Technically the difference is simple. fork() creates a new process that looks exactly like the old. But it is a separate process. It has its own memory, etc. By contrast spawn() keeps one process, but has two spots in your code where you are executing.
So what does this mean in real life?
The big win with threads is that two threads in a process can be switched very efficiently by the OS because they share more stuff so less has to be moved around before you switch them. (In particular they share the same Translation Lookaside Buffer.) Also creating them is less work since you don't have to create a whole new process. (Modern *nix systems are very efficient at it though thanks to the joys of mmap().)
The big loss with threads is that there is no natural protection from having multiple threads working on the same data at the same time without knowing that others are messing with it. This is called a race condition. Conceptually a race condition is much like the problems with global data that people are familiar with. If everyone sees and works on the variables directly, you will get it being modified in two places at once, with problems.
However where mistakes with global data lead to reproducable problems, race conditions by definition only happen when you get bad timings between threads. Therefore they do not consistently happen. They do scale quadratically under load (making them hard to see in testing, and hard to avoid in production). For a number of reasons, the problem when it happens shows up in random code that is nowhere near the mistake. (For instance a race causes a reference count to go out of whack, something then gets deallocated prematurely, the memory is assigned to someone else, and then you get a mess.) And they are conceptually hard to understand (since the 1970's and the Mythical Man-Month it has been well-known that interaction bugs are the nastiest class of bugs out there).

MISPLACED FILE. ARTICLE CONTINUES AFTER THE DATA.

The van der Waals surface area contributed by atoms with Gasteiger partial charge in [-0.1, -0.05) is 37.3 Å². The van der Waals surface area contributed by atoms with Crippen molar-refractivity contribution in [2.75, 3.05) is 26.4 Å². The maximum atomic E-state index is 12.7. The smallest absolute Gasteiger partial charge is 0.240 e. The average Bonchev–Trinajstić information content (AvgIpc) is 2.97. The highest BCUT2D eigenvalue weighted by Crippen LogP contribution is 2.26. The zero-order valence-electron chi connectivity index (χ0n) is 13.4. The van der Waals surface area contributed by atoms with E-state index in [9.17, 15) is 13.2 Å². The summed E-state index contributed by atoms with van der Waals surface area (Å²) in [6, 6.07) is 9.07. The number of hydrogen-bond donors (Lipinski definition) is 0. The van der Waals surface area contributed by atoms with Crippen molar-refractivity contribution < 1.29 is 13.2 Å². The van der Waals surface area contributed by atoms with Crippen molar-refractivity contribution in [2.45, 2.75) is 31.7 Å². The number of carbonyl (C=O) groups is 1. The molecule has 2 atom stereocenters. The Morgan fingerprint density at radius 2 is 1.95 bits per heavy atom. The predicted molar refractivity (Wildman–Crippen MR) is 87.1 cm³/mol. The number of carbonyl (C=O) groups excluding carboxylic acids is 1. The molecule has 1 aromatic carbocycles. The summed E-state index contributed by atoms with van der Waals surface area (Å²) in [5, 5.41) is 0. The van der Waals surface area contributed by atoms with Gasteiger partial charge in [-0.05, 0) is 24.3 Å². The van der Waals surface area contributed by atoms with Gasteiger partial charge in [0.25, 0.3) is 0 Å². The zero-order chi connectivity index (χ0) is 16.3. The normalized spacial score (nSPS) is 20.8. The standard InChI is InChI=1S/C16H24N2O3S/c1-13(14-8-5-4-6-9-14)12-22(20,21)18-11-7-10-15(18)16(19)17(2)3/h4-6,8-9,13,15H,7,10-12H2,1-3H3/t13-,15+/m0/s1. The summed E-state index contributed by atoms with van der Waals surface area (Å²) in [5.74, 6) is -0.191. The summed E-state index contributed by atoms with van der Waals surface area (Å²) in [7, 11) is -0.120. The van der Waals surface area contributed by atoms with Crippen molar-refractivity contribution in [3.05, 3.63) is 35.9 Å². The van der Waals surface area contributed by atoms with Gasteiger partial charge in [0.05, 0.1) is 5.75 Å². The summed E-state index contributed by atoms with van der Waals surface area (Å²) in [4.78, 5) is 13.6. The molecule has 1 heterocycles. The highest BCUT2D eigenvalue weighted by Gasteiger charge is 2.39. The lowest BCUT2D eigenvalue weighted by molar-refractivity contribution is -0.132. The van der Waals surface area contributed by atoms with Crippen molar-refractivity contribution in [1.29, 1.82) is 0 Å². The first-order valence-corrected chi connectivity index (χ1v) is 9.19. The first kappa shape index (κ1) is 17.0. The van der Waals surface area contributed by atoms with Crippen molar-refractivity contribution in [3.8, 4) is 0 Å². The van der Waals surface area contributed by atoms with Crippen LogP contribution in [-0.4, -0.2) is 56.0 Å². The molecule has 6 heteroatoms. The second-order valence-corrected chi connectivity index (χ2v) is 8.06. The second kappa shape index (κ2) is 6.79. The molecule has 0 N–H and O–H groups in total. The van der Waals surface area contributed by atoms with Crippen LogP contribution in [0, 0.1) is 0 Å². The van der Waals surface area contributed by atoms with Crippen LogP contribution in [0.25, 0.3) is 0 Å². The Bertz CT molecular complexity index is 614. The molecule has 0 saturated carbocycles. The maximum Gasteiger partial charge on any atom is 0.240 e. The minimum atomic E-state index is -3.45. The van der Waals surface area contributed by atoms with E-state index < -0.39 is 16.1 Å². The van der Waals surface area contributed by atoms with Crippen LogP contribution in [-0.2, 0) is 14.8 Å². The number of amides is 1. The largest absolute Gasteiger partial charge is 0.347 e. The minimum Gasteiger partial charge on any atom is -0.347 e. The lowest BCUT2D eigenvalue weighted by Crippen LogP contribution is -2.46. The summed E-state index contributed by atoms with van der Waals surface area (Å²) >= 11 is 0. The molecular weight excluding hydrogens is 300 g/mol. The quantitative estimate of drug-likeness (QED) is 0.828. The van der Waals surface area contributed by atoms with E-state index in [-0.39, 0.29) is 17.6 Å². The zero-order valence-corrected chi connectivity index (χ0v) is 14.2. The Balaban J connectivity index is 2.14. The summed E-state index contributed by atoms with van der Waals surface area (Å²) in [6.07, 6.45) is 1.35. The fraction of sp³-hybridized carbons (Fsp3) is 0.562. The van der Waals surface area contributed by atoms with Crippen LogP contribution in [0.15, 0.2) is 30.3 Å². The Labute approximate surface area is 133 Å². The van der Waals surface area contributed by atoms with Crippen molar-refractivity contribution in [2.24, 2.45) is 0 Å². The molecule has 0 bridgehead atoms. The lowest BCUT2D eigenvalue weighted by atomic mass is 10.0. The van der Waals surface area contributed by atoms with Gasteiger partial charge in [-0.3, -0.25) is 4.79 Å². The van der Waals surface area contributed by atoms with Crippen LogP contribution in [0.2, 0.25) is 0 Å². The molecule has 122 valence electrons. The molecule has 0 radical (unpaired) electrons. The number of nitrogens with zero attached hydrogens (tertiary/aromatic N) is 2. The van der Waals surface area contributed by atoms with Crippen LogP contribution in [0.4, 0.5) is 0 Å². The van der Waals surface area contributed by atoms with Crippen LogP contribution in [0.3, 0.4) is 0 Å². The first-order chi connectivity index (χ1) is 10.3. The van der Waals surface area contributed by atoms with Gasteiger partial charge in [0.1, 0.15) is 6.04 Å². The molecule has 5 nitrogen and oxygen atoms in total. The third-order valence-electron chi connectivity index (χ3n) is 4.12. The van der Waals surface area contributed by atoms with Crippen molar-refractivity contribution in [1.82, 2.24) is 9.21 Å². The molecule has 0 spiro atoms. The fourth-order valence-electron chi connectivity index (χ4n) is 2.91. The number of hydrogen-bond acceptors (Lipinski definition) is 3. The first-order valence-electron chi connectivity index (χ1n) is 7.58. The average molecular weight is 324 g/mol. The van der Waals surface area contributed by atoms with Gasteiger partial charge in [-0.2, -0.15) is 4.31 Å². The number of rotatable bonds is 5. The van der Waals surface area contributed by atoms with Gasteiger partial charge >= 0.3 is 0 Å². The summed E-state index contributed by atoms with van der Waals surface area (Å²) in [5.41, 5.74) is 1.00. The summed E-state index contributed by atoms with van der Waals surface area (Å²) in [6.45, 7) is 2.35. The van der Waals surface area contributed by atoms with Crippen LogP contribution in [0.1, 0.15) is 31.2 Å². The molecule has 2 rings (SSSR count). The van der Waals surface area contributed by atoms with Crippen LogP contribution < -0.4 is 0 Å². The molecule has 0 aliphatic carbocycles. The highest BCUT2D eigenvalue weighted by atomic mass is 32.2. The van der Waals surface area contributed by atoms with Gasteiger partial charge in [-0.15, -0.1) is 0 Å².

None of this is to say that forking cannot get into race conditions. Any time you have shared resources, you have a potential problem. And there are solutions. See Simple Locking for an example. But locking solutions will get into all sorts of bugs of their own - deadlocks, priority inversion, etc. (None of which I dealt with in Simple Locking - as long as you keep it simple you don't have to. Otherwise...) It is just that the more you share, the more possible places you have to have problems in. And threads by default share a heck of a lot more than processes do.
Now there are a number of possible solutions.
Unix took the philosophy that if processes are easier to understand, then encourage people to use processes everywhere. Perl comes out of that philosophy and was never designed with threading in mind. (Reverse-engineering threading onto an application is usually a nightmare. Perl has proven to be a good example of this rule.)
Some functional languages address it by having the language designed from the ground up in such a way that it is easy for the compiler to prove that there are no side-effects possible, and then the compiler can safely decide for you when to move logic into threads.
Java addresses it by letting you organize your threading logic, but hampering you in subtle ways so that you are encouraged to program in a way that avoids races. For instance your basic select() loop has a race in it. Therefore Java only offers blocking IO constructs, which forces you to spawn a separate thread for any IO, and therefore avoids that race. Java discourages globals (note that accessing globals from multiple threads is a bad idea). So on and so forth.
The upshot is that people who don't really understand the underlying issues will program reasonably threadsafe code in Java. (-:ObFlameBait: Which needs all of the performance help it can get!:-) But at the cost of a little B&D...
In Perl, today, even if you know how to program threadsafe code, you can't because behind your back perl itself is not threadsafe. Which is why it is labelled "experimental".